Last week, we talked about all sorts of taco fillings. But, as every taco connoisseur knows, it’s not just the filling, it’s the sauces and extras that punch up the flavor of tacos. Different types of fillings call for different types of sauces.
Oh, yes, you can still enjoy the traditional shredded lettuce and grated cheddar cheese taco. I’m not going to judge. Except, okay, to say shredded cabbage in a light sauce is so much better. The cabbage has better body, in my (never humble) opinion. If you do use lettuce, consider tossing it in a light vinaigrette.
Salsa — Spanish for sauce — comes in many shapes and forms. Generally made from raw ingredients, the way to make the perfect salsa is limited to your imagination. Traditional ingredients include tomatoes, tomatillos, chiles of all types, garlic, onion, lime juice. Or, if you read between the lines, very gluten-free friendly.
Read on for a variety of salsas and other toppings for tacos.
- Avocados: According to an ad I saw, avocados don’t have a “season” — they are a year-round taste explosion! That is certainly the case where I live. I love avocados diced, with just a touch of salt to enhance the flavor.
- Guacamole: Guacamole is an avocado sauce. You simply mash your avocados with salt, cumin (a good amount here!), a bit of pepper, some onion, some lime or lemon juice, and some jalapeno if you want heat. Add cilantro if you like it. Try not to polish off the guacamole before the tacos are done!
- Avocado Sauce: I like this for mixing into shredded cabbage for fish tacos. It’s a great way to use a very ripe — so soft that dicing won’t be possible — avocado. Plus, the pretty pale green color looks great drizzled over a taco or even a salad.
- Cheese: The older get, the less cheese I want on my tacos. I think this is called maturity. I’ve come to appreciate the flavors of the fillings, and the saltiness of cheese tends to overpower them. Still, I like a crumbly Mexican cotija — just a sprinkling does the trick. Cheddar and Jack cheeses are readily available pre-shredded, if you are looking to save time, and they melt very well.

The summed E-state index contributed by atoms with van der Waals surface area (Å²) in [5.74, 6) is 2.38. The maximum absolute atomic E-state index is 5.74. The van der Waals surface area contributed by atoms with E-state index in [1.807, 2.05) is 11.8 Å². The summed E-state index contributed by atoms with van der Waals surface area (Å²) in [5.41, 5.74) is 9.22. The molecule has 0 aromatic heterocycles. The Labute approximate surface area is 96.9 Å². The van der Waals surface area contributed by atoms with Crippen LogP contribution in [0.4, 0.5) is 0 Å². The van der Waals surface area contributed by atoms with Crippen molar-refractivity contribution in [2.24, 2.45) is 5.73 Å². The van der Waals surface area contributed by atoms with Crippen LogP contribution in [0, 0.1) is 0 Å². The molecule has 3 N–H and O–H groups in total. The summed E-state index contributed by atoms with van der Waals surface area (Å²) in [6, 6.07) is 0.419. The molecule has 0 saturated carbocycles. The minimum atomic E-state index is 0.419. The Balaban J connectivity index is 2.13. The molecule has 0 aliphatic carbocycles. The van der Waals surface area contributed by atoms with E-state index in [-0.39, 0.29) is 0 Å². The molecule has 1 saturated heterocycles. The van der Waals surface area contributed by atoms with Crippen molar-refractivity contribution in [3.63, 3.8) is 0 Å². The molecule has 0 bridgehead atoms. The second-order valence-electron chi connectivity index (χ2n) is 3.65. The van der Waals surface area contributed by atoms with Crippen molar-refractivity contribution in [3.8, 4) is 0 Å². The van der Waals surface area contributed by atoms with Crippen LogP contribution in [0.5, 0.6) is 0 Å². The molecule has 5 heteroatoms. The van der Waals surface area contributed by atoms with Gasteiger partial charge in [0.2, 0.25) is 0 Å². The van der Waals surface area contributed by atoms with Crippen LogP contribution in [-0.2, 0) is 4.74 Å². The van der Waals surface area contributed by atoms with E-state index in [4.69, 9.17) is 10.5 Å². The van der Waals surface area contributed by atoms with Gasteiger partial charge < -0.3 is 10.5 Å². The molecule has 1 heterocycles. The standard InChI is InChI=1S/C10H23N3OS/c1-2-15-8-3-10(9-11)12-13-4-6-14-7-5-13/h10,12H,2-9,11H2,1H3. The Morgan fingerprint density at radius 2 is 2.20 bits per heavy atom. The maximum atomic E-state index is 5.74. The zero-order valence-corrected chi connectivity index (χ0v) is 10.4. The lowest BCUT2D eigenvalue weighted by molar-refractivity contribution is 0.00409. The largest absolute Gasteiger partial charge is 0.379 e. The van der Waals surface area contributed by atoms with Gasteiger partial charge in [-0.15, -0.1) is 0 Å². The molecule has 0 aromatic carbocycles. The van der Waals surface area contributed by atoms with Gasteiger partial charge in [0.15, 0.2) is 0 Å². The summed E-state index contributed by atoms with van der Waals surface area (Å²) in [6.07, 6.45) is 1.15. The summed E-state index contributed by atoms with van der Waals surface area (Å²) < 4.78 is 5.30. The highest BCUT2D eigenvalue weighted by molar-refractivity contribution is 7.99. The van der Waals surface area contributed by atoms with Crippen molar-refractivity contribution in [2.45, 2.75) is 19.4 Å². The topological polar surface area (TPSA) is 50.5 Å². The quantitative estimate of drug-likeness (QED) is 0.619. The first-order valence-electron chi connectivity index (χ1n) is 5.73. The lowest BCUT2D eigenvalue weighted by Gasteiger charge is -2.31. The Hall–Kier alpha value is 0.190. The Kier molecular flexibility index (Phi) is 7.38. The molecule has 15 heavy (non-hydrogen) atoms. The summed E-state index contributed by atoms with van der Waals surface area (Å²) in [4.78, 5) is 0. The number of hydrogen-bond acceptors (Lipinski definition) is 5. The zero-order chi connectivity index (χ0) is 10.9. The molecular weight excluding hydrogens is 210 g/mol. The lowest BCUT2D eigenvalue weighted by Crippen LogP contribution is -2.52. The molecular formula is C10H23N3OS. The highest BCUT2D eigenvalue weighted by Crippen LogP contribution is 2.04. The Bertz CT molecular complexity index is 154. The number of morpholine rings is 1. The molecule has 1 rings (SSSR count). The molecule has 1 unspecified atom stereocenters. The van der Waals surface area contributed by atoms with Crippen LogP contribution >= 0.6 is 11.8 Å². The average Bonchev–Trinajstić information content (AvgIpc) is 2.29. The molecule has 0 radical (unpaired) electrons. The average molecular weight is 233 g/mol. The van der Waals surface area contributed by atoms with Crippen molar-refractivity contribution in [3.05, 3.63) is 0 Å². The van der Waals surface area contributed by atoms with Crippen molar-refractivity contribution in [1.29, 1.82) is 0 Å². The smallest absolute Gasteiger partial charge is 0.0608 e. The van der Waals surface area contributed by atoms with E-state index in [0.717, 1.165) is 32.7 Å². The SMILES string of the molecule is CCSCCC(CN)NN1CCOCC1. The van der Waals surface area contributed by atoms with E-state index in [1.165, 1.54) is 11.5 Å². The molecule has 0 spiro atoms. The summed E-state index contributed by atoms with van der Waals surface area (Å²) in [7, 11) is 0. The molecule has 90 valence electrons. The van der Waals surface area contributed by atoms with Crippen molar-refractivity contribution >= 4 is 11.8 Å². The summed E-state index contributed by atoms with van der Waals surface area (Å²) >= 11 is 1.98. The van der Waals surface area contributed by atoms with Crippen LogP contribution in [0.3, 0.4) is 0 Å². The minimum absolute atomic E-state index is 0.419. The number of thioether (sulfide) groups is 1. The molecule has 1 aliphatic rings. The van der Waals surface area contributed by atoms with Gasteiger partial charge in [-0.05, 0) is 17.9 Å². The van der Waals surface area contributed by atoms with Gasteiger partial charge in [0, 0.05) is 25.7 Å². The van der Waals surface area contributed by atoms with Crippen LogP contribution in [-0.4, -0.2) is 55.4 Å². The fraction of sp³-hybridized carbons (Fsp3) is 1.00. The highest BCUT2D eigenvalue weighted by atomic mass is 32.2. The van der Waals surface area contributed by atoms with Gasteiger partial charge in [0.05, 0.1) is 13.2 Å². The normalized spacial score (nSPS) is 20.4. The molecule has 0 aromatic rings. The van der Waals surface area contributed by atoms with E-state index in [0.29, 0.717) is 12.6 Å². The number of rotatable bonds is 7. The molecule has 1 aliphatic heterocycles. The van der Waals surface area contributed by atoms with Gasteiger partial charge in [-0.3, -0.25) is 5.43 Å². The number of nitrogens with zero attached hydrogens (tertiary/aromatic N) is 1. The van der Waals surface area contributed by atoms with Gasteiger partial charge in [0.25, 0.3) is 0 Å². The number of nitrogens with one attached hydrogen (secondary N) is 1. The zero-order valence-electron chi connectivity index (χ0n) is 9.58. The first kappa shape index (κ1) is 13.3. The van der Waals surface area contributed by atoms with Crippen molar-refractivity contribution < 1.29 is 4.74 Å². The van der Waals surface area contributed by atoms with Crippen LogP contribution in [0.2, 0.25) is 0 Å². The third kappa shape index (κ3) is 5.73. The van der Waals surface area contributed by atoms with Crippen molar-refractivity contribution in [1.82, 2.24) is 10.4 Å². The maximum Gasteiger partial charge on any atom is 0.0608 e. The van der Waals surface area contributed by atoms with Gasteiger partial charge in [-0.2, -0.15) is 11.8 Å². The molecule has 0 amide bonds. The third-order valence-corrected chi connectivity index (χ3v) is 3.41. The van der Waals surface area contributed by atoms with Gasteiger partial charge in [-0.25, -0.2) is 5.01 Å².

- Chile Sauce: There are many, many kinds of chile sauce. I like a red sauce with a bit of heat. Others, like the Tapatio you see in restaurants, pack a decent bit of heat. Still others are so hot you will see double (my local Mexican place has a habanero sauce that I simultaneously crave and want to commit myself for eating in great quantities). I advise doing some taste testing to see what makes your mouth happy!
- Lettuce Wrap Tacos: I wasn’t sure where to put this because, well, a lettuce wrap does not a traditional taco make. But it’s a great gluten-free option that has the bonus of being light and fresh. Butter lettuce is my favorite for wrapping ingredients, though I admit I love the crunch, cool flavor of Iceberg in the summer. It’s just a bit…messier. As long as have a napkin handy, though, no worries.
- Salsa: Salsa is a very personal issue for people. Generally, if you’re in a restaurant, you’ll be served a pico de gallo or salsa fresca. This is a mix of diced tomatoes, onions, jalapenos, cilantro (optional), and lime juice. It’s simple. It’s effective. But it’s not my favorite salsa…
- Tomatillo Salsa: I love this tangy salsa. Green, diced tomatillos, which are not related to tomatoes, mix with a bit of jalapeno, some cilantro, a bit of onion, and some salt. It’s particularly good on pork tacos or mixed with chicken for tacos.
- Corn Salsa: I’ll be honest, this the reason I eat at Chipotle. Okay, not the only reason, but I love their corn salsa. It’s pretty easy to imitate at home. Using leftover grilled corn on the cob (or frozen, just blanched), mix the kernels with a bit of jalapeno, minced cilantro, some diced onions, lime juice (about two teaspoons), some salt, some pepper.
- Mango Salsa: I’d file this one under non-traditional, but tasty. Here’s a recipe from the Gluten Free Homemaker. Dice the mango, and pepper small for tacos. Pineapple or papaya are also great substitutes.
- Slaw with Chipotle Sauce: This is my go-to sauce for fish tacos. It’s a simple mix of cabbage, cilantro, Greek yogurt, and a chipotle chile in adobo sauce. Add a drizzle of honey and some lime juice, and it’s perfect for summer cook-outs!
Tip of the Week
If you’ve never worked with tomatillos before, they may surprise you. Most tomatillos have husks, which are a bit sticky as you remove them. Then the tomatillos should be cooked before adding to a salsa. My favorite way is husk them, then cut them in half, and place cut-side down on a baking sheet. Roast at 450 degrees, or until the skins start to caramelize. Allow to cool, then add to your favorite salsa recipe. The roasting adds a lot of flavor to this tangy vegetable.
Menu of the Week
Since tacos were the theme last week, I thought I’d give you a break while still featuring a great use of salsa. I love to make enchiladas during the week, particularly these chicken enchiladas or my turkey enchiladas, both of which make excellent use of leftovers. The filling can be as simple or as elaborate as you wish (when corn is in season, I add some to the mix!)
- Chicken Enchiladas
- Black Beans with Cumin and Orange Juice
- Jicama Salad